Automatic speech recognition, or ASR, is a foundational part of not only assistants like Apple’s Siri, but dictation software such as Nuance’s Dragon and customer support platforms like Google’s Contact Center AI.
Perhaps it goes without saying that ASR is an intense area of study for Facebook, whose conversational tech is used to power Portal’s speech recognition and who is broadening the use of AI to classify content on its platform.
Facebook claims it achieves state-of-the-art results on a popular benchmark while using two orders of magnitude less training data and that it demonstrates a 22% error reduction over the leading character-based speech recognition system, Deep Speech 2.
Additionally, it hopes to improve its existing systems that proactively identify posts in violation of its community guidelines.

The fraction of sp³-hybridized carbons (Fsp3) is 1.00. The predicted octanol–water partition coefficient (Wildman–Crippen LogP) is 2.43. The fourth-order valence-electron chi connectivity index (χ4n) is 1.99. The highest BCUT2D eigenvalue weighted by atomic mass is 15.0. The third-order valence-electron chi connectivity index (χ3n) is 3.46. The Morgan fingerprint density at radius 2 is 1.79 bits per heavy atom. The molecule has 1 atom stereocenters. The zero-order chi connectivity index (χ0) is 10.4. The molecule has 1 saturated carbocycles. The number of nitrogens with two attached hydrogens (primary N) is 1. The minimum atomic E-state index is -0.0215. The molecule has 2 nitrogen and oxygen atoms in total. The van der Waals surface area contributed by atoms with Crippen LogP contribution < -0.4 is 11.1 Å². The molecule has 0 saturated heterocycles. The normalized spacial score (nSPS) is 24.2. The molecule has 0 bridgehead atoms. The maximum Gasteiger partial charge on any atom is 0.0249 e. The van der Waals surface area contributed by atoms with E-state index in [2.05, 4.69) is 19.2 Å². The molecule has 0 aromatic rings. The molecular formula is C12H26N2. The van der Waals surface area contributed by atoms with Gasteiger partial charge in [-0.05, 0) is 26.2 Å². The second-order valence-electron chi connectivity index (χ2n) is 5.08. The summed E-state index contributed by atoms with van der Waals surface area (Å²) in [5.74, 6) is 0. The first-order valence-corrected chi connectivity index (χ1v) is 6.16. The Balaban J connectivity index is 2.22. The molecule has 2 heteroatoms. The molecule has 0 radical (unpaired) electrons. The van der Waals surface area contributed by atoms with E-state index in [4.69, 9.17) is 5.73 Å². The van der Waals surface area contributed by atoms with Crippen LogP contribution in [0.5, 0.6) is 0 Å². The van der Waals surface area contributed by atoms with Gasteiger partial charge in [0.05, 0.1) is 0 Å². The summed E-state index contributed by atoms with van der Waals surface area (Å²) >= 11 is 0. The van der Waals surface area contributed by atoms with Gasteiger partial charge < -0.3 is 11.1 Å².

“Wav2vec represents a step forward for ASR systems, and it’s a promising direction for recognizing speech in languages that do not have extensive data sets for training AI systems,” wrote Facebook research scientists and software engineers Michael Auli, Siddhartha Shah, Alexei Baevski, and Christian Fuegen in a blog post.
“But it’s also part of our long-term vision for self-supervised training, an approach that takes advantage of unlabeled training examples and enables us to move beyond the comparatively limited number of data sets that have been gathered and annotated specifically for training AI systems.”